*Please note that I wrote this last week and didn’t have a chance to post until tonight!*
Huh. So, I was just about to start this post by saying something like “It was a pretty cool night in Sara Beth’s world,” which I admit, sounds kind of self-centered and really–using third person?–when I just realized something profound about the title of the movie I just saw–The Longest Ride. Anyhow, I better rewind a bit before I share my totally deep thought that just randomly popped in my head.
Tonight was a really neat night (I think that’s a bit less self-centered–hopefully you concur) because I got to attend an advanced screening of a new movie based on Nicholas Sparks’s book, The Longest Ride. Hachette, the publishing house I work for, published The Longest Ride so employees had the chance to see the film a couple of weeks before the general movie theater premiere date. FOX treated us very well–they gave every person tickets to redeem free popcorn and drinks as well as some delicious Baked by Melissa cupcakes. The president of FOX was even there to introduce the film.
Anyways, the movie was just amazing. It was so romantic, beautiful, and such a tearjerker. I’m ashamed to admit that I teared up after having picked on my husband for YEARS for loving The Notebook. The plot of The Longest Ride intertwines two love stories. The first love story actually begins during the movie when Luke, a rodeo cowboy played by Clint Eastwood’s very fine looking son, Scott Eastwood, falls in love with Sophia, a college senior who is shortly to move away from North Carolina in order to pursue a New York City art career. Framing this modern day romance is the one involving 81-year-old Ira, whom Luke and Sophia save from a burning car crash. Ira recounts to Luke and Sophia the story of his love affair with his wife, Ruth, that spanned the decades between 1940 to her death. Pretty much, Ira’s sweet romance with his wife teaches Luke and Sophia that true love is worth fighting for and making sacrifices–something the two young lovers have to realize when their careers pull them in opposite directions.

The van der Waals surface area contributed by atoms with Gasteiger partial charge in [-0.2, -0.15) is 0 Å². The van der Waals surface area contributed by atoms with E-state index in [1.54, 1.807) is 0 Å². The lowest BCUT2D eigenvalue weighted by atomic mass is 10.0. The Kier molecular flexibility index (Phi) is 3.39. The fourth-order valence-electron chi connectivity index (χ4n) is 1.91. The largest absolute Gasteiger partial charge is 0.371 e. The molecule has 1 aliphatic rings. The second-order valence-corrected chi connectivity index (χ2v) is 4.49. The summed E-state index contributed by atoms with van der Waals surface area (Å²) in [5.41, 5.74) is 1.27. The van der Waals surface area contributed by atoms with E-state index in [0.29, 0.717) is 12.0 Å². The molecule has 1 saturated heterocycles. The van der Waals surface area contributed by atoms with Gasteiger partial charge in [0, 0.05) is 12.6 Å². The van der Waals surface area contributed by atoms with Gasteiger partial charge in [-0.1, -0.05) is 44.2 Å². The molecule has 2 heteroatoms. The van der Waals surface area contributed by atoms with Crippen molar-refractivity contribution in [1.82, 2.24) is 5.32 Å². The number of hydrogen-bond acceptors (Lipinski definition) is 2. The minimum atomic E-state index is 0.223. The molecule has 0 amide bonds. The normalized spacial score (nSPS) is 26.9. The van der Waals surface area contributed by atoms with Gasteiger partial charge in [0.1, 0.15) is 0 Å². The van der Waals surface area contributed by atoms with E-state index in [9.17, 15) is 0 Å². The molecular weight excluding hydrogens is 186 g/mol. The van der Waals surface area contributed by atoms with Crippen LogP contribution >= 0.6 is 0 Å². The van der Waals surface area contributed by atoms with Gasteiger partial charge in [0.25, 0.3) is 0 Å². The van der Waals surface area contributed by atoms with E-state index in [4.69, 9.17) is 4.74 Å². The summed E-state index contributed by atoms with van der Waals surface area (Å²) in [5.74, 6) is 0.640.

I will end my review here before spoiling anything, but really–you have to see this movie. If you’re a romantic, bring some tissues. If you’re in a relationship that is experiencing more downs than ups lately, hopefully the movie will help you realize your love is worth hanging on to.
Now, I suppose you want to know about my “ah hah” moment. I feel like hitting myself in the head because it seems so obvious, but I just realized that The Longest Ride title is probably a play on the 8 seconds that Luke has to stay on the bull in order to receive the most points on a bull. Or, perhaps The Longest Ride could refer to riding through life with your love by your side? Or perhaps it could refer to the oooo lala scenes that showcase the ardent desire between two young lovers? Naughty naughty!
Whatever the meaning behind the title, nice work Hachette and Nicholas Sparks. Nice work!
The Longest Ride opens in theaters on April 10th. Thanks to FOX for the movie poster image and movie shot in the featured image.
P.S. I haven’t read the book yet (it’s on my shelf!), so I can’t comment upon the similarities and differences between the book and movie adaptation. Head over to Amazon or Barnes and Noble to get your own copy today!
P.P.S. I get nothing from my employer for reviewing/promoting this book/movie. 🙂